I’ve had the same conversation about concerns with the newness of the vaccine with nurses at every location at which I’ve worked since the vaccine came out. They’re wary. Even some doctors espouse incorrect information about the vaccine, further fueling hesitancy and conspiracies in and among these hospitals’ staff.
In contrast, every member of my small clinic back home accepted their appointments with the local health department to get vaccinated against COVID. In fact, they were clamoring for it and were counting down the days to their vaccinations.
How can two clinical settings, staffed by people with equivalent degrees, have such dramatically different attitudes towards the vaccine?
In one short word: culture.
When I hire physicians, I emphasize that my only expectation is that they provide excellent, evidence-based care. As a clinic, we keep our patients in the loop on the latest science with frequent website updates and blog updates. When it comes to COVID, we follow breaking news and read through the published literature it cites. We review trusted resources to help our patients separate fact from fiction. We admit when we don’t know the right answer. It’s part of our core mission.
I can’t comment on the culture of these rural sites at which I serve, but as I sat working at the nurse’s station at a different assignment in rural Missouri, I overheard a lab tech laughingly say to her colleague, “This here is Trump Country. We do things differently here.”
My conversation with the nurse in southwest Kansas happened on Monday, January 4th. On Thursday, January 7th as I drove the three hours directly from one assignment to another, I cried. I cried as I listened to the news reports of the insurrection the day prior at the Capitol. I cried because I heard the fear in the voices of the people reporting from within the Capitol. I cried at the thought of a Confederate flag marching through the Capitol’s hallways. I cried at the systemic racism that protected these protestors but leaves Black people dead at the hands of law enforcement far too often.
But I also cried because I understood the protestors.
I see them in the ERs in which I work. I work with them. I treat them. I know them. I understand that in their perspective, this is Trump country.
Given the events of the last few weeks, I’ve seen things differently when it comes to dialogue and working through uncertain things: words matter. Culture matters. As physicians, we must keep repeating the truth so that the truth is heard as loudly as the falsehoods. We must admit when we don’t know the right answer and hold our patients’ and colleagues’ hands as we walk with them through the unpredictable process we lovingly call science. And we have to speak up when conspiracy theories are repeated — especially when our peers repeat them in health care.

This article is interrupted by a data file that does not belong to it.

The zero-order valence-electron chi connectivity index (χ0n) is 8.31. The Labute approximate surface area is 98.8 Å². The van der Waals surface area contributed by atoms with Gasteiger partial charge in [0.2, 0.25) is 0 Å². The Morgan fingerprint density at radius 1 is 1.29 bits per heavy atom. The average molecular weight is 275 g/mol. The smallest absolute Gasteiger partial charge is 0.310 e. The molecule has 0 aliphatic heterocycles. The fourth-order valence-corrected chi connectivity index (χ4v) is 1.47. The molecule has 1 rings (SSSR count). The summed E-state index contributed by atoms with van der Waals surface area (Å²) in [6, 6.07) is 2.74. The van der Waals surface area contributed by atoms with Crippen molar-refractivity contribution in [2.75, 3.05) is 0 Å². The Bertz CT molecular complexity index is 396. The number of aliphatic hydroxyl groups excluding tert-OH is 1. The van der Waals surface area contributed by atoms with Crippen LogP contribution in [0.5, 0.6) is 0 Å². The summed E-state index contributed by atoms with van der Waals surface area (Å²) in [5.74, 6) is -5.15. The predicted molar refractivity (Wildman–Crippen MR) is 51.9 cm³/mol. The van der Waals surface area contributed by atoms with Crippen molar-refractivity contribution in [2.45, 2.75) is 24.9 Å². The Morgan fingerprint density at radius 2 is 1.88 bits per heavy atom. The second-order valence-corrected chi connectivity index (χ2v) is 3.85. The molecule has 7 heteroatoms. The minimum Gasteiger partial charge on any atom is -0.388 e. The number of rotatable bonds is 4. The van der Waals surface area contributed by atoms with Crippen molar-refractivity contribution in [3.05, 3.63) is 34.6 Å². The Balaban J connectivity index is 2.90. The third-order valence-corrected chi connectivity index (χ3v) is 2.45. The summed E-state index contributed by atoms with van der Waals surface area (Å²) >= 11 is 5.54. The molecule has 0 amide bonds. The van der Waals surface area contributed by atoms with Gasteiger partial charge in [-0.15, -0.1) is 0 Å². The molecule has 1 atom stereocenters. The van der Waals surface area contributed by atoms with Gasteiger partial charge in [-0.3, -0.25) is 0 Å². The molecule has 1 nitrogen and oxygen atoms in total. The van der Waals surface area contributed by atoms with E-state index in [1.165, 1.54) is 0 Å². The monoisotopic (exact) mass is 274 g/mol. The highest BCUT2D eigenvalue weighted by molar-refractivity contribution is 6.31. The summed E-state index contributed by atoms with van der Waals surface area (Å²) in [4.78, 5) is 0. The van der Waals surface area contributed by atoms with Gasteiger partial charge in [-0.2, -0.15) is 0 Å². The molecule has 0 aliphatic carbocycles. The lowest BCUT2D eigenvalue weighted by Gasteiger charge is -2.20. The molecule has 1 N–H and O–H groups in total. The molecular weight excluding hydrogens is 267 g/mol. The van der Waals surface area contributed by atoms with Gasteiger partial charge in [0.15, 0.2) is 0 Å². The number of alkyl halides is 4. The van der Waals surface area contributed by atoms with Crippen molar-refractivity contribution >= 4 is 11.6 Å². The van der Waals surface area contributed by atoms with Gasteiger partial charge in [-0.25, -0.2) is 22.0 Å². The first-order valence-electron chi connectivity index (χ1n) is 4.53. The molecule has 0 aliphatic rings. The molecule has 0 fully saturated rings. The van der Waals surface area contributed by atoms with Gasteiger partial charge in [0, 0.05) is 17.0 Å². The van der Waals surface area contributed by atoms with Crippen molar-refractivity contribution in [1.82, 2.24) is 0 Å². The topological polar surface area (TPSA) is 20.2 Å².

In doing so, we do not need to be angry. We can communicate with empathy. We can seek to understand our peers’ concerns and work through them. We can build bridges and create more trust. We can have a conversation, and we can connect. It’s a matter of listening; actually listening for understanding.
I received my second vaccine in mid-January. The day following, as I slogged through work, I felt the effects it was having on my immune system. The chills, headache, body aches, and a temperature elevation to 100.3 hit me hard. I shared with the medical staff that I was experiencing these, and that these side effects were to be expected. I wanted them to know that this is expected and is part of the vaccine’s process. I invited them to share why they were wary of the vaccine, to ask questions, and we worked through their concerns about efficacy, long-term effects, vaccine stabilizers and additives, and all sorts of other thoughts they had about vaccines spanning microchips and long-term fertility. (Note: the vaccine does not include microchips, nor does it have a direct effect one way or another on long-term fertility.)
And even though I don’t work with these people daily and we don’t know one another well, we still had a conversation. I listened, and we found reliable sources to address concerns and answer questions.
Perhaps trust is something that fuels conversation. Or perhaps it is with conversation that a sense of trust can develop between people. Regardless, we can build trust with empathetic conversation and listening to understand one another. We can — slowly — change the culture, one conversation at a time.
And we can — slowly — inoculate ourselves against division in the future.